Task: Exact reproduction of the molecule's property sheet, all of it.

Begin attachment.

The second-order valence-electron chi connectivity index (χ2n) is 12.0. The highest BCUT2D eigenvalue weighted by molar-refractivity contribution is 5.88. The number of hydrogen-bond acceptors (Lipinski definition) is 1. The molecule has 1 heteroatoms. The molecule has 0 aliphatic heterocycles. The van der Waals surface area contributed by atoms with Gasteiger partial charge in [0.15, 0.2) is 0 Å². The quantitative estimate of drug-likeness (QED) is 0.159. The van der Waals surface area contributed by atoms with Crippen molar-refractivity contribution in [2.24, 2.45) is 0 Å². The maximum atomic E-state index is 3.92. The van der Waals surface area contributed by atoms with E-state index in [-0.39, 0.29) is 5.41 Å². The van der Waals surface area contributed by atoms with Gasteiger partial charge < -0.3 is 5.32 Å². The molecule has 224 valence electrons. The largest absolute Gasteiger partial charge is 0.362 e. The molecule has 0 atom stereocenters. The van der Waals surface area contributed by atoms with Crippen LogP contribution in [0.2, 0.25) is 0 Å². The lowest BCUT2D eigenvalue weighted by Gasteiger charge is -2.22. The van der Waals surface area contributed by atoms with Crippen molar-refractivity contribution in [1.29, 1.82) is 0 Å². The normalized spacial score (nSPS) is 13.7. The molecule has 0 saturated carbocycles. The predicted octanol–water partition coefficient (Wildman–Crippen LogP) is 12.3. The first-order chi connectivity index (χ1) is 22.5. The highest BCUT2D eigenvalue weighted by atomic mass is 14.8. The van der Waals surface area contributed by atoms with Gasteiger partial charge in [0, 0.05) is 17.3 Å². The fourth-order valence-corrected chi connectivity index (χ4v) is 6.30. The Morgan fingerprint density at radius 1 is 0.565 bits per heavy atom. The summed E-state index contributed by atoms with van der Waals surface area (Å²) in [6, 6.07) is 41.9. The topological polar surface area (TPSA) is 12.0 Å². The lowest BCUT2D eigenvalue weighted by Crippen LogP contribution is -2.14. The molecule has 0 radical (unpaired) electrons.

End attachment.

The second-order valence-electron chi connectivity index (χ2n) is 12.0. The highest BCUT2D eigenvalue weighted by molar-refractivity contribution is 5.88. The number of hydrogen-bond acceptors (Lipinski definition) is 1. The molecule has 1 heteroatoms. The molecule has 0 aliphatic heterocycles. The van der Waals surface area contributed by atoms with Gasteiger partial charge in [0.15, 0.2) is 0 Å². The quantitative estimate of drug-likeness (QED) is 0.159. The van der Waals surface area contributed by atoms with Crippen molar-refractivity contribution in [2.24, 2.45) is 0 Å². The maximum atomic E-state index is 3.92. The van der Waals surface area contributed by atoms with E-state index in [-0.39, 0.29) is 5.41 Å². The van der Waals surface area contributed by atoms with Gasteiger partial charge < -0.3 is 5.32 Å². The molecule has 224 valence electrons. The largest absolute Gasteiger partial charge is 0.362 e. The molecule has 0 atom stereocenters. The van der Waals surface area contributed by atoms with Crippen LogP contribution in [0.2, 0.25) is 0 Å². The lowest BCUT2D eigenvalue weighted by Gasteiger charge is -2.22. The van der Waals surface area contributed by atoms with Crippen molar-refractivity contribution in [1.29, 1.82) is 0 Å². The normalized spacial score (nSPS) is 13.7. The molecule has 0 saturated carbocycles. The predicted octanol–water partition coefficient (Wildman–Crippen LogP) is 12.3. The first-order chi connectivity index (χ1) is 22.5. The highest BCUT2D eigenvalue weighted by atomic mass is 14.8. The van der Waals surface area contributed by atoms with Gasteiger partial charge in [0, 0.05) is 17.3 Å². The fourth-order valence-corrected chi connectivity index (χ4v) is 6.30. The Morgan fingerprint density at radius 1 is 0.565 bits per heavy atom. The summed E-state index contributed by atoms with van der Waals surface area (Å²) in [6, 6.07) is 41.9. The topological polar surface area (TPSA) is 12.0 Å². The lowest BCUT2D eigenvalue weighted by Crippen LogP contribution is -2.14. The molecule has 0 radical (unpaired) electrons.